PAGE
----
“Because it is not the truth in this country,” says Dr. Jones. “It is not the reality of this country that all lives matter.” The police-involved murders of Black men and women are proof. So, too, are the inequities that can be found at every level of American society. “All we have to do is look at how resources are distributed by so-called race [and] look at the relative safety by so-called race. We can look at who gets the benefit of the doubt and who would be immediately perceived as a threat. We can look at those in whom we invest and in which communities we actively divest. And it is clear that Black lives and Indigenous lives, and Hispanic lives, Latinx lives, are devalued in this country and dehumanized.” The harsh truth was laid bare in George Floyd’s final moments, and that’s why the BLM’s meaning and newfound stature is so important. “What did Derek Chauvin think he was doing?” she asks. “People said that the way he looked was the way that hunters squeeze the life out of a deer.”
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How did the movement gain so much power?
The BLM movement raised more than $90 million in 2020 and saw up to 26 million supporters join in protests, making it the largest movement in U.S. history. Dr. Jones says BLM and the BLM meaning became a formidable force in part due to technology. “Because of cell phone video and police body cams, people who were ‘born inside the restaurant’ [of the Dual Reality allegory] could see the reality on the other side. For centuries, we’ve had these stories,” adds Dr. Jones, “but now, all of a sudden, the images and the truth of it is barging into those people who have had the privilege of not having to know.”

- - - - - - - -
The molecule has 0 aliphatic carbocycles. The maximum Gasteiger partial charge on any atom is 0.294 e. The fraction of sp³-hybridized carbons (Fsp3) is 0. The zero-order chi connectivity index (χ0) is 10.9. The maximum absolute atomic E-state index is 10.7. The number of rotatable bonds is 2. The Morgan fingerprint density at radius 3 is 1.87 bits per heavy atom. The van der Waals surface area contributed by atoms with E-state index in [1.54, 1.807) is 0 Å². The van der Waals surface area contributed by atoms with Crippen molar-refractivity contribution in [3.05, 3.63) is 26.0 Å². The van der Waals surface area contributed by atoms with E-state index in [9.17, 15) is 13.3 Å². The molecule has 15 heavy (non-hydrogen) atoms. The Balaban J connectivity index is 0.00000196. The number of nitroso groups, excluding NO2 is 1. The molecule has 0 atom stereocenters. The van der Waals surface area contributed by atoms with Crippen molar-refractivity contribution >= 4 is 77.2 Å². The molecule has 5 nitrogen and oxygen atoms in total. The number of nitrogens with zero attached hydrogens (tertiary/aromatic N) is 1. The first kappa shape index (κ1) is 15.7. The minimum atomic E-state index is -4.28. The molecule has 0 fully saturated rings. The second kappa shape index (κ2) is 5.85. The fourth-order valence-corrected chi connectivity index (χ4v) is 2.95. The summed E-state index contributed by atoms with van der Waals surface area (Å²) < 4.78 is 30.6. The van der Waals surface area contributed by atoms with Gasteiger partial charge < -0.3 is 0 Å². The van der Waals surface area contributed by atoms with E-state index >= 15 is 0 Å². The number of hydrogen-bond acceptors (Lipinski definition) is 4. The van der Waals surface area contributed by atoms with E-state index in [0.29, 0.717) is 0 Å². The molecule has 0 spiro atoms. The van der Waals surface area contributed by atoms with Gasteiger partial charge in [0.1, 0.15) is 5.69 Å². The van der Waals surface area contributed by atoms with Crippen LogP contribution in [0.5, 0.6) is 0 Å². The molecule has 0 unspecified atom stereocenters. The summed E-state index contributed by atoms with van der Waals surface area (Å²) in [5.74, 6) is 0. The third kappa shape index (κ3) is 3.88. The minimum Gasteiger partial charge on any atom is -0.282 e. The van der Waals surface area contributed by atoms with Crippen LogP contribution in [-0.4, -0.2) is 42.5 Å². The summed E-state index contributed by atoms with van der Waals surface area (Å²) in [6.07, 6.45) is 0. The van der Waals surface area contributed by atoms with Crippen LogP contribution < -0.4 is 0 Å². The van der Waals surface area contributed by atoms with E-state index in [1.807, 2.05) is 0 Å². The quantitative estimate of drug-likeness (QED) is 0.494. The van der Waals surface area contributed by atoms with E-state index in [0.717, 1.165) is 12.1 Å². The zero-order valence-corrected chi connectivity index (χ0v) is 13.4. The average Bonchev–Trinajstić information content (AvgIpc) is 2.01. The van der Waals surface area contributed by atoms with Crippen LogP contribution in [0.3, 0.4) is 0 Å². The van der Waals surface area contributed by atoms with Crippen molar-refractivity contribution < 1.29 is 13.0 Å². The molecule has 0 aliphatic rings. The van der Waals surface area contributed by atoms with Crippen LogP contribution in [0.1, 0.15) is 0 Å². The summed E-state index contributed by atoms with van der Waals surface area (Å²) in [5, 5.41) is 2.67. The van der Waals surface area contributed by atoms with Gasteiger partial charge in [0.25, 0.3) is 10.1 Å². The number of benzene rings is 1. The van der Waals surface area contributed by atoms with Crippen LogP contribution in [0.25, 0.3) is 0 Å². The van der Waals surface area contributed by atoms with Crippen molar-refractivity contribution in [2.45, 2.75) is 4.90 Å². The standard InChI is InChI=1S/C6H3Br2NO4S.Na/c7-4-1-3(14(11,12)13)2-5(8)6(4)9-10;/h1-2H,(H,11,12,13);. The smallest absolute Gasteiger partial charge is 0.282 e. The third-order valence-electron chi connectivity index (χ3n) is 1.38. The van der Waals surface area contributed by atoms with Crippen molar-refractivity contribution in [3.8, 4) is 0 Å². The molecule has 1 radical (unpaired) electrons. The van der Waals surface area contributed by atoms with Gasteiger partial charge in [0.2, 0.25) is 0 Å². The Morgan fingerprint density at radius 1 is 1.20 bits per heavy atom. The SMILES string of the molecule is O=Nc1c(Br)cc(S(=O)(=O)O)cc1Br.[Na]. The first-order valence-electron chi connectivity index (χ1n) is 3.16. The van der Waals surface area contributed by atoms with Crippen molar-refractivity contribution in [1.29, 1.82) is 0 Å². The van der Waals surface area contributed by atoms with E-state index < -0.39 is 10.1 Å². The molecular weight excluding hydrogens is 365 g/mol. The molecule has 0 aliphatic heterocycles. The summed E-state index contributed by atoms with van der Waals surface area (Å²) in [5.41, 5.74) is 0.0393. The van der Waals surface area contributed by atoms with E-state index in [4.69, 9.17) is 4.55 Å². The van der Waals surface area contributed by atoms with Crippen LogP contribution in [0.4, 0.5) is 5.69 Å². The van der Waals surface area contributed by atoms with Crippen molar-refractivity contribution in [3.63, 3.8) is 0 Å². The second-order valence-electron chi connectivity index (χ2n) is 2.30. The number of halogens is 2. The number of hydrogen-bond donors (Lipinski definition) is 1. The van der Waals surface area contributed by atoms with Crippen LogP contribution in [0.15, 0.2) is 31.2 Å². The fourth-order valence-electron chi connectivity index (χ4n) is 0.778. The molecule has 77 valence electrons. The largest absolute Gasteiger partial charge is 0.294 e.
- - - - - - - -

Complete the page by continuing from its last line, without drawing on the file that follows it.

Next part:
How is Black Lives Matter unique?
What’s not unique, or anywhere near new, says Dr. Jones, is the struggle of Black people against racism. “It is a continuation of struggles of people of African ancestry for centuries, for four centuries, to affirm our humanity.” But what is unique is the new generation’s fight for justice. “It is the young people, many of whom may not have studied even the history of the civil rights movement, or may think of that as something ‘old.’ Some may not have been fully aware of the history, and many of them may have thought that they were the first ones to engage in these struggles around the rights to our humanity, to the recognition of our humanity. So, the thing that makes them different is that it’s this generation’s iteration.” There has also been some good news in the midst of this ongoing struggle: A number of positive changes have been made since the anti-racism protests began.
How can I support Black Lives Matter?
You can donate, volunteer, and sign up for events and information via BLM’s official website. But there are also other ways to fight alongside the movement. Dr. Jones suggests that Black people and non-Black people alike need to bear witness to the inequities facing Black and Brown people—and, if necessary, hit the “record” button, much like how bystanders bravely recorded Chauvin as he and three other cops pinned Floyd to the ground. She says she recently took her own advice when she stuck around after seeing a Black father and child involved in a multi-vehicle crash. No matter how ugly or fraught it may get, she says, “stay and bear witness.”
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- Camara Jones, MD, PhD, an anti-racism activist and adjunct professor at the Rollins School of Public Health at Emory University